The update also made packet captures on the controller a bit simpler, which further proved our theory that no accounting traffic was being sent as the controller itself didn’t log anything on 1813 in its direct captures. However despite the upgrade we were still no closer to resolving the accounting issue.

The breakthrough

After escalating through various levels of Aruba support and product management one of the technical team finally found our issue, which turned out to be a deceptively simple fix. It’s a sneaky little setting squirrelled away named Captive Portal Check for Accounting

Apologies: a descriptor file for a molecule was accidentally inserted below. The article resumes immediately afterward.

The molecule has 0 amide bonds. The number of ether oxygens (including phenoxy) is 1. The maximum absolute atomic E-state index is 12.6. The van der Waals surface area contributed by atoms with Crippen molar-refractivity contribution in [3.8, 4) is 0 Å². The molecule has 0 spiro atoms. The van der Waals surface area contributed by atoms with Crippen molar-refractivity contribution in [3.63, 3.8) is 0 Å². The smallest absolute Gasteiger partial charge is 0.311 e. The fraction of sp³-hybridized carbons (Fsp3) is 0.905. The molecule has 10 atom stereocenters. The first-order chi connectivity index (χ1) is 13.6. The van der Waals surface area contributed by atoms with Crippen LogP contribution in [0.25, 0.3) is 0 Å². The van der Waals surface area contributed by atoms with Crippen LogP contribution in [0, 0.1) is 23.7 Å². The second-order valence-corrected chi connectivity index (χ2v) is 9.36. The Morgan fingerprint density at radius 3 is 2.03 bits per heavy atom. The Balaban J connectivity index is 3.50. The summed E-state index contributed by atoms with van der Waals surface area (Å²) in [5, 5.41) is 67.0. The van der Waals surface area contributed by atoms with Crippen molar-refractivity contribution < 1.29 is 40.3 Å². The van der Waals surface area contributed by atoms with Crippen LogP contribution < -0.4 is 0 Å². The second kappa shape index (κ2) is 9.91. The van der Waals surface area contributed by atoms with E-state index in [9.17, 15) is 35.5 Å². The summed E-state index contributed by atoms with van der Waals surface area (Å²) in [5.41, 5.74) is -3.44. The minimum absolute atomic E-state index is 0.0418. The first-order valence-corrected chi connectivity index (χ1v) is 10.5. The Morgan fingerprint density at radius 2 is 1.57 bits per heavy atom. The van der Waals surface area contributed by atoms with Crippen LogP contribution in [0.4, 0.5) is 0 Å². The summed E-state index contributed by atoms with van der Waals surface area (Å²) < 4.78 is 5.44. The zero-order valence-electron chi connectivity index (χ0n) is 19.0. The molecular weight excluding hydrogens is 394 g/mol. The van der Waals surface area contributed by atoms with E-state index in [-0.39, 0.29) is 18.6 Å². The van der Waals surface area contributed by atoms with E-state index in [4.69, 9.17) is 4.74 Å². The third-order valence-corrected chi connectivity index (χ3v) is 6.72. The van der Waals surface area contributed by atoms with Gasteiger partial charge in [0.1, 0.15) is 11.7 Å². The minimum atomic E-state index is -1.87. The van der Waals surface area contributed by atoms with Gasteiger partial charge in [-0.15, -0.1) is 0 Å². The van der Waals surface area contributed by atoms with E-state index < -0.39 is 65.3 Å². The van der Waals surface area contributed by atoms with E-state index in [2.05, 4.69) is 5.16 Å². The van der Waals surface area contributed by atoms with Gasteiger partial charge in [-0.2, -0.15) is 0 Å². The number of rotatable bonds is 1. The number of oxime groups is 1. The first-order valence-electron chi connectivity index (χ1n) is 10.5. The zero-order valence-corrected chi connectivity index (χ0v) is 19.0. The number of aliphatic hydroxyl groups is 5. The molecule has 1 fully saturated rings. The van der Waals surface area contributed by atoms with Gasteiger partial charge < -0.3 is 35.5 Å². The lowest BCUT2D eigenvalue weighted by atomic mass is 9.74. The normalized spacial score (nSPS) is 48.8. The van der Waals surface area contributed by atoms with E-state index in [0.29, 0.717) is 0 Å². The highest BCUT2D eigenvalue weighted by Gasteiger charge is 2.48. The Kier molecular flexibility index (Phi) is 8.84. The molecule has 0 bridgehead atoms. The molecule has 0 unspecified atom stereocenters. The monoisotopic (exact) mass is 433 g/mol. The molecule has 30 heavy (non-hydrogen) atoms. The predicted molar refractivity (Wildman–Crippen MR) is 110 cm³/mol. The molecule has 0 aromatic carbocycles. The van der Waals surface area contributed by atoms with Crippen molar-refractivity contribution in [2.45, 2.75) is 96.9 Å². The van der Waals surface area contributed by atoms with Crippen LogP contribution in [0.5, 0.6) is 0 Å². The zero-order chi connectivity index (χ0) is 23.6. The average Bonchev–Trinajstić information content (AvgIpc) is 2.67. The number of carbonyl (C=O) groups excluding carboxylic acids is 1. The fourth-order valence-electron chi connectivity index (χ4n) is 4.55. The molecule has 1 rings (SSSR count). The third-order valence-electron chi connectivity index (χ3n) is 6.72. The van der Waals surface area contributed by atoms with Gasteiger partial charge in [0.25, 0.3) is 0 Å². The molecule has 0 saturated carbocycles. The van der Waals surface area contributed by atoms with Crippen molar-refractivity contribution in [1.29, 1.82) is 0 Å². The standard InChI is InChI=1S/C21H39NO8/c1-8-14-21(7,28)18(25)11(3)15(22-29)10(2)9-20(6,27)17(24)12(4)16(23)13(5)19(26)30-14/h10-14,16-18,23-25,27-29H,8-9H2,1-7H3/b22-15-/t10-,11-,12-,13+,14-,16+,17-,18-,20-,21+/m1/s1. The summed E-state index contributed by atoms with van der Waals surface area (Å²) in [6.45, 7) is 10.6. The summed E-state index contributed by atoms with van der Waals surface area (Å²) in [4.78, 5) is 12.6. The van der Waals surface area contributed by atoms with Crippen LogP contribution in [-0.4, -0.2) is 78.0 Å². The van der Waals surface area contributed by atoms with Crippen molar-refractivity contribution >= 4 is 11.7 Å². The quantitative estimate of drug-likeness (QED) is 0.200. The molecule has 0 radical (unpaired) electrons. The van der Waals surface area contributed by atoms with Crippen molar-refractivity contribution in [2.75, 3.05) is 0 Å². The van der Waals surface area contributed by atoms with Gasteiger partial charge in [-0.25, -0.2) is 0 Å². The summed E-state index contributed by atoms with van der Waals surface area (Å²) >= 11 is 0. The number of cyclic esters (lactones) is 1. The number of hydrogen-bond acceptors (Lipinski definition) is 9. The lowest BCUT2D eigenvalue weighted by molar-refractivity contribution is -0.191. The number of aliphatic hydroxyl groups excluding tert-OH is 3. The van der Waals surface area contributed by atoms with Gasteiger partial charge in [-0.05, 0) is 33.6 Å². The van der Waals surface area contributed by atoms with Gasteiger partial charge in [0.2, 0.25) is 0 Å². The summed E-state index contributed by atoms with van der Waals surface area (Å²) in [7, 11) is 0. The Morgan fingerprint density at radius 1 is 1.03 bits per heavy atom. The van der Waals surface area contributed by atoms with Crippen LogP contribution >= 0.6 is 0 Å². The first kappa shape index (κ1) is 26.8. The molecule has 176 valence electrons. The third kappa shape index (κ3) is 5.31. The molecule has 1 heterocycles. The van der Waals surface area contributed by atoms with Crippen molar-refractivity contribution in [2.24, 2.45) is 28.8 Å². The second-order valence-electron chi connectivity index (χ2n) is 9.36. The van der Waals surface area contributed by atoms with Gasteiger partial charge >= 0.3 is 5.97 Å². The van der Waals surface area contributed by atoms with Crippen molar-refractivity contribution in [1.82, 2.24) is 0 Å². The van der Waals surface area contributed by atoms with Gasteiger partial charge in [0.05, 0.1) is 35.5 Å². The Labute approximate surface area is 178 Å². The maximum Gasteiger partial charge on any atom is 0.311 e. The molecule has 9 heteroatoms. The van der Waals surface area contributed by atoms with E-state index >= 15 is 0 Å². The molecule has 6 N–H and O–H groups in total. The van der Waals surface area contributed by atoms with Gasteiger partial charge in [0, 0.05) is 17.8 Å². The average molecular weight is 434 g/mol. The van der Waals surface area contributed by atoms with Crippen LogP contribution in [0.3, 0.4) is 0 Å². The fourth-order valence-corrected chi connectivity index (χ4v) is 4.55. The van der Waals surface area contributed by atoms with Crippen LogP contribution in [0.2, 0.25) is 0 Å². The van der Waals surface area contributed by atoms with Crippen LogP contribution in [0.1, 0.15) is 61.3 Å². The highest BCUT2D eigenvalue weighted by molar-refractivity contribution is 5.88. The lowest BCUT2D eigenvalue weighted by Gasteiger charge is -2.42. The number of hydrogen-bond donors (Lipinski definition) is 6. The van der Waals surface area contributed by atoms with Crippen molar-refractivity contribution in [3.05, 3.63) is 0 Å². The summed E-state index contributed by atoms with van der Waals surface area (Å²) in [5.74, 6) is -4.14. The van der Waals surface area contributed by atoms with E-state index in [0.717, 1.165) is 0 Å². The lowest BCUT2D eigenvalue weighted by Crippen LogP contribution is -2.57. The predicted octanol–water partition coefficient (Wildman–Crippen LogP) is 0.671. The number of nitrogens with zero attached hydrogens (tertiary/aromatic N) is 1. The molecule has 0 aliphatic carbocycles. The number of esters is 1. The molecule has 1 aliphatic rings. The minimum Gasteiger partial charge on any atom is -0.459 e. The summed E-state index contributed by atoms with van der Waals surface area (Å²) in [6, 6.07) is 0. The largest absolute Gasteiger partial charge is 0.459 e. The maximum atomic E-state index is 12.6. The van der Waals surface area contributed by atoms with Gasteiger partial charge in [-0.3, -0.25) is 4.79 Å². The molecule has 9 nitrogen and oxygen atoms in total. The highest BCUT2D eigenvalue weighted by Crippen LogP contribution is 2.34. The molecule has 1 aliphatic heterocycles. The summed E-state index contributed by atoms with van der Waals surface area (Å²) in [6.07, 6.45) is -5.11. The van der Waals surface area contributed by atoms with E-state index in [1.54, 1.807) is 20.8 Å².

The setting in question lives within the Misc. Configuration section of Security > User Roles.

You need to edit the settings of the role that is assigned as the 802.1X User Default Role for the the AAA Profile associated with your RADIUS-enabled VAP (what a sentence that is!)

aruba role misc settings

Basically untick that box and everything starts working…

By default the Captive Portal Check for Accounting box is ticked and therefore accounting won’t work if the user has authenticated via a captive portal. The Aruba documentation has this to say about it:

The check-for-accounting parameter is introduced in ArubaOS 6.3.1.7. If disabled, RADIUS accounting is done for an authenticated users irrespective of the captive-portal profile in the role of an authenticated user. If enabled, accounting is not done as long as the user’s role has a captive portal profile on it. Accounting will start when Auth/XML-Add/CoA changes the role of an authenticated user to a role which doesn’t have captive portal profile. This parameter is enabled by default.